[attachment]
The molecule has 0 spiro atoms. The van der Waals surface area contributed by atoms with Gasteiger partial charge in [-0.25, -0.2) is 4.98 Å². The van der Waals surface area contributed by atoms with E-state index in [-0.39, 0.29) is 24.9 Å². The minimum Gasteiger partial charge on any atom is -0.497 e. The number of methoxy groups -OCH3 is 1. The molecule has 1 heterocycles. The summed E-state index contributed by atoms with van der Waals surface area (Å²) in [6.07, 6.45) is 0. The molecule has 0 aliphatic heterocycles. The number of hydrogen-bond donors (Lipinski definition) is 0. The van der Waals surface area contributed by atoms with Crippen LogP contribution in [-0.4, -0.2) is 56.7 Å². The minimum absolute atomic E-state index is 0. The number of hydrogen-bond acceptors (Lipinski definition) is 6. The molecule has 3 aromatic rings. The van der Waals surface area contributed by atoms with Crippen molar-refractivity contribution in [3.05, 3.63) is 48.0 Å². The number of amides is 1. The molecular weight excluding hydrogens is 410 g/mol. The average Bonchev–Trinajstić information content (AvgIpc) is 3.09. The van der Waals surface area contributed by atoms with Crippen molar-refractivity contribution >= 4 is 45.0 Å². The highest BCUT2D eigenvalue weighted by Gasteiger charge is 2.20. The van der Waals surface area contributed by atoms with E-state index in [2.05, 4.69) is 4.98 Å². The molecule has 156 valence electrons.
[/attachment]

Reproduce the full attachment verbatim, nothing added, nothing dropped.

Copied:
The molecule has 0 spiro atoms. The van der Waals surface area contributed by atoms with Gasteiger partial charge in [-0.25, -0.2) is 4.98 Å². The van der Waals surface area contributed by atoms with E-state index in [-0.39, 0.29) is 24.9 Å². The minimum Gasteiger partial charge on any atom is -0.497 e. The number of methoxy groups -OCH3 is 1. The molecule has 1 heterocycles. The summed E-state index contributed by atoms with van der Waals surface area (Å²) in [6.07, 6.45) is 0. The molecule has 0 aliphatic heterocycles. The number of hydrogen-bond donors (Lipinski definition) is 0. The van der Waals surface area contributed by atoms with Crippen LogP contribution in [-0.4, -0.2) is 56.7 Å². The minimum absolute atomic E-state index is 0. The number of hydrogen-bond acceptors (Lipinski definition) is 6. The molecule has 3 aromatic rings. The van der Waals surface area contributed by atoms with Crippen molar-refractivity contribution in [3.05, 3.63) is 48.0 Å². The number of amides is 1. The molecular weight excluding hydrogens is 410 g/mol. The average Bonchev–Trinajstić information content (AvgIpc) is 3.09. The van der Waals surface area contributed by atoms with Crippen molar-refractivity contribution >= 4 is 45.0 Å². The highest BCUT2D eigenvalue weighted by Gasteiger charge is 2.20. The van der Waals surface area contributed by atoms with E-state index in [2.05, 4.69) is 4.98 Å². The molecule has 156 valence electrons.